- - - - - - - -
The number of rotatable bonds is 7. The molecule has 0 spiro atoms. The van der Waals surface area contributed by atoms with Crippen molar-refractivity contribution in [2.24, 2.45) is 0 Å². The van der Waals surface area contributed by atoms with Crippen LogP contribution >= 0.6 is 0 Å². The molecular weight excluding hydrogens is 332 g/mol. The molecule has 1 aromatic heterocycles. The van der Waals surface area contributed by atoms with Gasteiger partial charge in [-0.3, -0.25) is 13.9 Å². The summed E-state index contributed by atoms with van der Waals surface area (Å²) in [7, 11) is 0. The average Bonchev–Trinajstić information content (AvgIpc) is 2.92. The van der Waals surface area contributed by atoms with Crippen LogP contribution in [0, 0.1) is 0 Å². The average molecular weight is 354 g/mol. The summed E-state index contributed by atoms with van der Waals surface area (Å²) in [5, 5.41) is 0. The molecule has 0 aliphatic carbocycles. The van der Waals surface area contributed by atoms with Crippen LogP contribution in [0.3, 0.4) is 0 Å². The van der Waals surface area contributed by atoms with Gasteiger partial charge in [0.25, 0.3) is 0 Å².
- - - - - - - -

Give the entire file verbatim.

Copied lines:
The number of rotatable bonds is 7. The molecule has 0 spiro atoms. The van der Waals surface area contributed by atoms with Crippen molar-refractivity contribution in [2.24, 2.45) is 0 Å². The van der Waals surface area contributed by atoms with Crippen LogP contribution >= 0.6 is 0 Å². The molecular weight excluding hydrogens is 332 g/mol. The molecule has 1 aromatic heterocycles. The van der Waals surface area contributed by atoms with Gasteiger partial charge in [-0.3, -0.25) is 13.9 Å². The summed E-state index contributed by atoms with van der Waals surface area (Å²) in [7, 11) is 0. The average Bonchev–Trinajstić information content (AvgIpc) is 2.92. The van der Waals surface area contributed by atoms with Crippen LogP contribution in [0, 0.1) is 0 Å². The average molecular weight is 354 g/mol. The summed E-state index contributed by atoms with van der Waals surface area (Å²) in [5, 5.41) is 0. The molecule has 0 aliphatic carbocycles. The van der Waals surface area contributed by atoms with Crippen LogP contribution in [0.3, 0.4) is 0 Å². The van der Waals surface area contributed by atoms with Gasteiger partial charge in [0.25, 0.3) is 0 Å².